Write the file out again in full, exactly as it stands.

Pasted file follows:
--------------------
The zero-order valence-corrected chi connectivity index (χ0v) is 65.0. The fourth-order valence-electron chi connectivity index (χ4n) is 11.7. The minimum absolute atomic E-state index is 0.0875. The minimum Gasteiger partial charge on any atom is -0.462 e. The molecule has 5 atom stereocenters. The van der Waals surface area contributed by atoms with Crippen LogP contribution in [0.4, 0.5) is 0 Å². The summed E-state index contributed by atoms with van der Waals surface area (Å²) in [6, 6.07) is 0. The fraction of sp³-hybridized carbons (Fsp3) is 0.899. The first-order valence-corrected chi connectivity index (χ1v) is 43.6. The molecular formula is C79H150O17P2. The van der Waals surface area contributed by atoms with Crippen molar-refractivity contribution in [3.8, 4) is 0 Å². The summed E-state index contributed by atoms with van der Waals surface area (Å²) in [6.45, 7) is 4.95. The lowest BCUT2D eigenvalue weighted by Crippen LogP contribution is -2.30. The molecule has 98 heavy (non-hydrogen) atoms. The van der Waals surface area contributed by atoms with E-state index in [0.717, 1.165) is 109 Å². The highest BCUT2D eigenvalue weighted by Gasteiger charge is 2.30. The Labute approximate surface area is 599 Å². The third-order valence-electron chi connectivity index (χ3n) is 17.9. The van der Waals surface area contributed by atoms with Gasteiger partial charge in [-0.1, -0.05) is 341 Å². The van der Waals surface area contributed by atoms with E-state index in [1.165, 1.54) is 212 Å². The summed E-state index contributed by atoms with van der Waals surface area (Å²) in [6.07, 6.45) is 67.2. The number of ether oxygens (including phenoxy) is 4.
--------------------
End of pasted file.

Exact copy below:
The zero-order valence-corrected chi connectivity index (χ0v) is 65.0. The fourth-order valence-electron chi connectivity index (χ4n) is 11.7. The minimum absolute atomic E-state index is 0.0875. The minimum Gasteiger partial charge on any atom is -0.462 e. The molecule has 5 atom stereocenters. The van der Waals surface area contributed by atoms with Crippen LogP contribution in [0.4, 0.5) is 0 Å². The summed E-state index contributed by atoms with van der Waals surface area (Å²) in [6, 6.07) is 0. The fraction of sp³-hybridized carbons (Fsp3) is 0.899. The first-order valence-corrected chi connectivity index (χ1v) is 43.6. The molecular formula is C79H150O17P2. The van der Waals surface area contributed by atoms with Crippen molar-refractivity contribution in [3.8, 4) is 0 Å². The summed E-state index contributed by atoms with van der Waals surface area (Å²) in [6.45, 7) is 4.95. The lowest BCUT2D eigenvalue weighted by Crippen LogP contribution is -2.30. The molecule has 98 heavy (non-hydrogen) atoms. The van der Waals surface area contributed by atoms with E-state index in [0.717, 1.165) is 109 Å². The highest BCUT2D eigenvalue weighted by Gasteiger charge is 2.30. The Labute approximate surface area is 599 Å². The third-order valence-electron chi connectivity index (χ3n) is 17.9. The van der Waals surface area contributed by atoms with Gasteiger partial charge in [-0.1, -0.05) is 341 Å². The van der Waals surface area contributed by atoms with E-state index in [1.165, 1.54) is 212 Å². The summed E-state index contributed by atoms with van der Waals surface area (Å²) in [6.07, 6.45) is 67.2. The number of ether oxygens (including phenoxy) is 4.